I like the Hickory Ridge section a lot, despite it being one of the tougher ones in terms of climbing. It's just one of the nicer parts up on the ridge with peeks of the river gorge valley below and some sweet rooty trails through thick strands of pine. Many 50 mile racers were passing me here so that spoiled some of the fun but hey it is what it is. I was still feeling well enough but it was feeling very hot now. I finished up this section and then began the dreaded "spin cycle", that is the longest section of about 7 miles down the trail and through the Mohican Adventures Campground to end the big loop. I pretty much jogged it all but felt like I was crawling and that my race was slipping away. I talked to a VHTRC runner as we wandered aimlessly through the campground and into some open/exposed sun areas. Dang it felt hot. We were both here for WS qualifiers. It seemed like an easy thing to do at the time. Piece of cake.
I jogged into the aid station at the end of the first lap and finally looked at my watch for the first time in hours... 6:10 or thereabouts which was spot on my race plan estimate and I was shocked to see that to be quite honest. Chatted up with Angus, was sort of upbeat about things despite feeling rugged from the heat, and knowing it was now time for the midday hot loop. Fueled up and out I go again....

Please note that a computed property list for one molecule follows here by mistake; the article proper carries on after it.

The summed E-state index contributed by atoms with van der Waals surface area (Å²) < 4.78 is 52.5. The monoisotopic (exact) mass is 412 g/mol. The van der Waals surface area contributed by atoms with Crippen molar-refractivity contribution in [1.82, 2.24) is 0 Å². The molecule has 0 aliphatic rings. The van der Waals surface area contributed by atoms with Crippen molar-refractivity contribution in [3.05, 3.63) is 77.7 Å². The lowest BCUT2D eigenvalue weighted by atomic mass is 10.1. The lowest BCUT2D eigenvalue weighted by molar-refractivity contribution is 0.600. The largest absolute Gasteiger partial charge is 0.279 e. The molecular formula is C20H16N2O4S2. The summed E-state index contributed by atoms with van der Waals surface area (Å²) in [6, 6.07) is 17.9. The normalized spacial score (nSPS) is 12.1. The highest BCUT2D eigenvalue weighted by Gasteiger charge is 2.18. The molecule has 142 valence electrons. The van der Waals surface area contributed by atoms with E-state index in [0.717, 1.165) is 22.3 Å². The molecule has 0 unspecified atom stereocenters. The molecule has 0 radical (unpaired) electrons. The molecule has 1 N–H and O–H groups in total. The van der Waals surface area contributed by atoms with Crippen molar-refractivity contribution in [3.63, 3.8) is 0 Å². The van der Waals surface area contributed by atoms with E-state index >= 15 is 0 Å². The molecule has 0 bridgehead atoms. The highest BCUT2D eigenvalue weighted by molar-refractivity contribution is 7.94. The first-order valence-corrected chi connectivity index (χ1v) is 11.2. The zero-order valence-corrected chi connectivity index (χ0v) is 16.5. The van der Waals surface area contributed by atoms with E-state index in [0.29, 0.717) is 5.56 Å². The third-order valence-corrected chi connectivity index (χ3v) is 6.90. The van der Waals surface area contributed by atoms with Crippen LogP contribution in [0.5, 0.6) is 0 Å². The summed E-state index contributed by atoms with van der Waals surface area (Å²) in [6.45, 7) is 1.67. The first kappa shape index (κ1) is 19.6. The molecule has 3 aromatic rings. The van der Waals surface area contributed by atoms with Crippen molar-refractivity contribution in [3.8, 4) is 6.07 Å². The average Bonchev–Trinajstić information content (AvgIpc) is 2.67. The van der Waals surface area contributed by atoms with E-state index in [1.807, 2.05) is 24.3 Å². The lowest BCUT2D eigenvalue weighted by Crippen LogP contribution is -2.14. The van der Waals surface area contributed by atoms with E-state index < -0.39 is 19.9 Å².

Up to the Gorge Overlook. Made decent time, obviously slower than the first loop but not bad. I seem to mentally like the harder (most uphill) sections of this course. This one in particular. It sets up well for the ultrarunner with obvious hiking and running points.
The fire tower section was a struggle as the marathon runners started at noon and began picking me off here like I was standing still. I worried about heat exhaustion for a few minutes as I become mildly dizzy and weak but that passed quickly with some walking and I was able to jog it in to the aid station. I was having a rather strange problem with my shoe though. It started at the end of the first loop and I had adjusted it once already but the stock insert kept sliding and would eventually work it's way up and nearly out of the back left side of the my shoe. So I had that fun thing to deal with as well as the heat and a feel of exhaustion. I stopped at the fire tower and adjusted the laces and that temporarily resolved the issue but not completely as it slid again 10 miles later. Puzzled by this one as I've raced in this model of shoe (Altra Lone Peak) for 3 years now. Saw Angus one last time here at the fire tower and he helped straighten me out and get me on my way through the back section of the course. Due to crew rules, I would not see him until the end of the loop.